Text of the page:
The Heat is On

Climate Change is Happening Now


Ana Ribeiro-Duraes

Conversations about climate change need to shift from the future tense into the present.

As residents of Northeast Ohio, it isn’t often that we bear the brunt of global warming. In a region known for gray skies with an abundance of snow and ice in the winter, it’s hard to see how drought and warming climates are impacting us.

Summer 2022, though, was different.

This July, The Plain Dealer published a headline that read, “Cleveland, will this be the hottest summer of your life, or the coolest summer of the rest of your life?”

Conversations about climate change need to shift from the future tense into the present. 

This is not something happening years from now. Climate scientists are reporting that emissions caused by human activity have already warmed the planet by an average of two degrees Fahrenheit, causing extreme, destructive weather events worldwide. 


Dr. Harold Perkins, professor in the Geography Department at Ohio University, explained why the Great Lakes region is somewhat protected from the worst symptoms of climate change.

“It’s hard to notice global warming’s effects when you live in Ohio, because we are located next to Lake Erie, which acts like a sort of air conditioner,” he said. “The same goes for cities like Buffalo or Milwaukee.”

However, if matters continue at this pace, we might not be able to reap the benefits of this natural resource for much longer. According to the website of  The Nature Conservancy,  we are on the brink of an ecological vicious cycle, a domino effect of one environmental crisis after the other.

“Rising temperatures exacerbate algal blooms in Lake Erie, leading to bacteria-polluted drinking water in Toledo, Ohio, potentially causing a number of harmful health conditions for half a million residents,” the website states.

Perkins explained that as the lake gets warmer, it will likely impact Cleveland’s weather as well.

“Lake Erie is getting unusually warm, and if it stays this temperature late into fall, it could cause some problems in the wintertime,” he said. “The cold air moving over this warm basin in Lake Erie could exacerbate the lake effect snow we get this year. And Cleveland doesn’t have enough money to be able to effectively tackle  [increasingly] extreme snow.”

While cities like Cleveland may face increased costs due to climate change, individual home owners may also be affected. 

In an article published by The Ohio State University’s College of Arts and Sciences, state climatologist Bryan Mark explained what he has done to prepare his own home.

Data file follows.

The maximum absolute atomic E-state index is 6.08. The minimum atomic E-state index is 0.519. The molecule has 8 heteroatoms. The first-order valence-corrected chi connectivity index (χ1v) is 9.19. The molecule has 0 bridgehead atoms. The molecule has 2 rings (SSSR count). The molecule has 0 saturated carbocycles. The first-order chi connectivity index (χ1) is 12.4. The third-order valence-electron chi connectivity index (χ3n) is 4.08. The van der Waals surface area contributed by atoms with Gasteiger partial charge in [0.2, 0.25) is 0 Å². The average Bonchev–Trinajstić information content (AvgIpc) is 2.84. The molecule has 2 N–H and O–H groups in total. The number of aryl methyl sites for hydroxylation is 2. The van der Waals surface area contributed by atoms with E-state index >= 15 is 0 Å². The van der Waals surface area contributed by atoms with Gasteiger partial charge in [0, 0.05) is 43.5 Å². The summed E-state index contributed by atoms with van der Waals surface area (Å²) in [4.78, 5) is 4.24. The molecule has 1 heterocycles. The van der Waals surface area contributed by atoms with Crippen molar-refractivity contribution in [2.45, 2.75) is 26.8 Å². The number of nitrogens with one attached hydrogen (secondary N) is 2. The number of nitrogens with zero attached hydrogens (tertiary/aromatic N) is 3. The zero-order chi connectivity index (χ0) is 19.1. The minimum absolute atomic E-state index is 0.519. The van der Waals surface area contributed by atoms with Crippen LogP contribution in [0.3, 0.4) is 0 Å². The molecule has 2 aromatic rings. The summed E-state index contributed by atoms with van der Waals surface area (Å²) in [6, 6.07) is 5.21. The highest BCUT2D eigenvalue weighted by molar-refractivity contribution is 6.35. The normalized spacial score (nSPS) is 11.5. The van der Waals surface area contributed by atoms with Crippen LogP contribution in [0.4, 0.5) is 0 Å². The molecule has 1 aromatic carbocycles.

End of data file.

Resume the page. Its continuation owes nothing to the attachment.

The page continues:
Ohio’s widespread summer drought severity is projected to increase by approximately 50 percent by 2050,

— States at Risk

“What does climate change mean for Ohio? Well, for me, it means putting bigger gutters on my house… I moved about four years ago, and the roof was in pretty good condition, but it was pretty clear to me within the first couple rainfalls that our gutters were inadequate,” he wrote.

Seemingly minute adjustments made by homeowners, businesses and municipal governments are actually harbingers of something bigger.

States At Risk, a project aimed at raising awareness about exacerbating climate conditions all across the United States, projects Ohio as a state at severe risk of extreme heat and drought.

“Ohio’s widespread summer drought severity is projected to increase by approximately 50 percent by 2050,” researchers found. 


Weather across the United States has been increasingly extreme, with record damage from high temperatures, drought, and tornadoes in the spring and summer this year, and increasingly violent hurricanes in the fall

Some of the worst impacts of climate change have been in California, the climate of which has historically been considered ideal. 

“I often say, I have California envy,” Perkins said. “There’s this Mediterranean climate in California, it has mountains and forests and beaches, so it’s upsetting to see that it’s bearing the brunt of the environmental crisis.” 

“There isn’t enough water to go around, I mean, the place is a tinderbox,” he added.

The crisis that California faces has spurred its leaders to act more quickly to address the causes of climate change.